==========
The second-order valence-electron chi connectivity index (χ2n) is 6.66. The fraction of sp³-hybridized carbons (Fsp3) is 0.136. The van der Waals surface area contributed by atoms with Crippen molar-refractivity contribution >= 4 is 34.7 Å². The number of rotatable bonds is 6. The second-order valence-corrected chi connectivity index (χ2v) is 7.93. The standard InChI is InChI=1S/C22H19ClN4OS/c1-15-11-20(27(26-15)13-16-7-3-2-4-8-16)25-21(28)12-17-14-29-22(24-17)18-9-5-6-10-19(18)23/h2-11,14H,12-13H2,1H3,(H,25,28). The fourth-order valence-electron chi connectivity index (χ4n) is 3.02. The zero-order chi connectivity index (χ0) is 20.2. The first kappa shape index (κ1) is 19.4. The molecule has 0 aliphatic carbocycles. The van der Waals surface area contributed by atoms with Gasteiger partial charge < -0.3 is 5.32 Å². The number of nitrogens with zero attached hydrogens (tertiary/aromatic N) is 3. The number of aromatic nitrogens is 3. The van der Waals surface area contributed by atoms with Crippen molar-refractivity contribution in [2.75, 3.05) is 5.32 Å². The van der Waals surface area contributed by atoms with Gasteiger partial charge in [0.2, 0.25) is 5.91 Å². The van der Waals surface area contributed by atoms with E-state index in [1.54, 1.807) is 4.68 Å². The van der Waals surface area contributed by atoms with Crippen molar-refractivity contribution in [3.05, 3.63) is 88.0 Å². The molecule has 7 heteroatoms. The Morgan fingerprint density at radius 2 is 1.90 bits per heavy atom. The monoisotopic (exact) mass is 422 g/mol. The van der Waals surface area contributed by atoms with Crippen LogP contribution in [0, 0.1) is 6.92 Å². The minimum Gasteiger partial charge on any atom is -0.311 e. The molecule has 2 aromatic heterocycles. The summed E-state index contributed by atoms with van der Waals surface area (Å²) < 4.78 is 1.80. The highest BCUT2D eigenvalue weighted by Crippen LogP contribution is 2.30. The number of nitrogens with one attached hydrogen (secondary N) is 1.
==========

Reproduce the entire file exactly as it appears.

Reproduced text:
The second-order valence-electron chi connectivity index (χ2n) is 6.66. The fraction of sp³-hybridized carbons (Fsp3) is 0.136. The van der Waals surface area contributed by atoms with Crippen molar-refractivity contribution >= 4 is 34.7 Å². The number of rotatable bonds is 6. The second-order valence-corrected chi connectivity index (χ2v) is 7.93. The standard InChI is InChI=1S/C22H19ClN4OS/c1-15-11-20(27(26-15)13-16-7-3-2-4-8-16)25-21(28)12-17-14-29-22(24-17)18-9-5-6-10-19(18)23/h2-11,14H,12-13H2,1H3,(H,25,28). The fourth-order valence-electron chi connectivity index (χ4n) is 3.02. The zero-order chi connectivity index (χ0) is 20.2. The first kappa shape index (κ1) is 19.4. The molecule has 0 aliphatic carbocycles. The van der Waals surface area contributed by atoms with Gasteiger partial charge < -0.3 is 5.32 Å². The number of nitrogens with zero attached hydrogens (tertiary/aromatic N) is 3. The number of aromatic nitrogens is 3. The van der Waals surface area contributed by atoms with Crippen molar-refractivity contribution in [2.75, 3.05) is 5.32 Å². The van der Waals surface area contributed by atoms with Gasteiger partial charge in [0.2, 0.25) is 5.91 Å². The van der Waals surface area contributed by atoms with E-state index in [1.54, 1.807) is 4.68 Å². The van der Waals surface area contributed by atoms with Crippen molar-refractivity contribution in [3.05, 3.63) is 88.0 Å². The molecule has 7 heteroatoms. The Morgan fingerprint density at radius 2 is 1.90 bits per heavy atom. The monoisotopic (exact) mass is 422 g/mol. The van der Waals surface area contributed by atoms with Crippen LogP contribution in [0, 0.1) is 6.92 Å². The minimum Gasteiger partial charge on any atom is -0.311 e. The molecule has 2 aromatic heterocycles. The summed E-state index contributed by atoms with van der Waals surface area (Å²) < 4.78 is 1.80. The highest BCUT2D eigenvalue weighted by Crippen LogP contribution is 2.30. The number of nitrogens with one attached hydrogen (secondary N) is 1.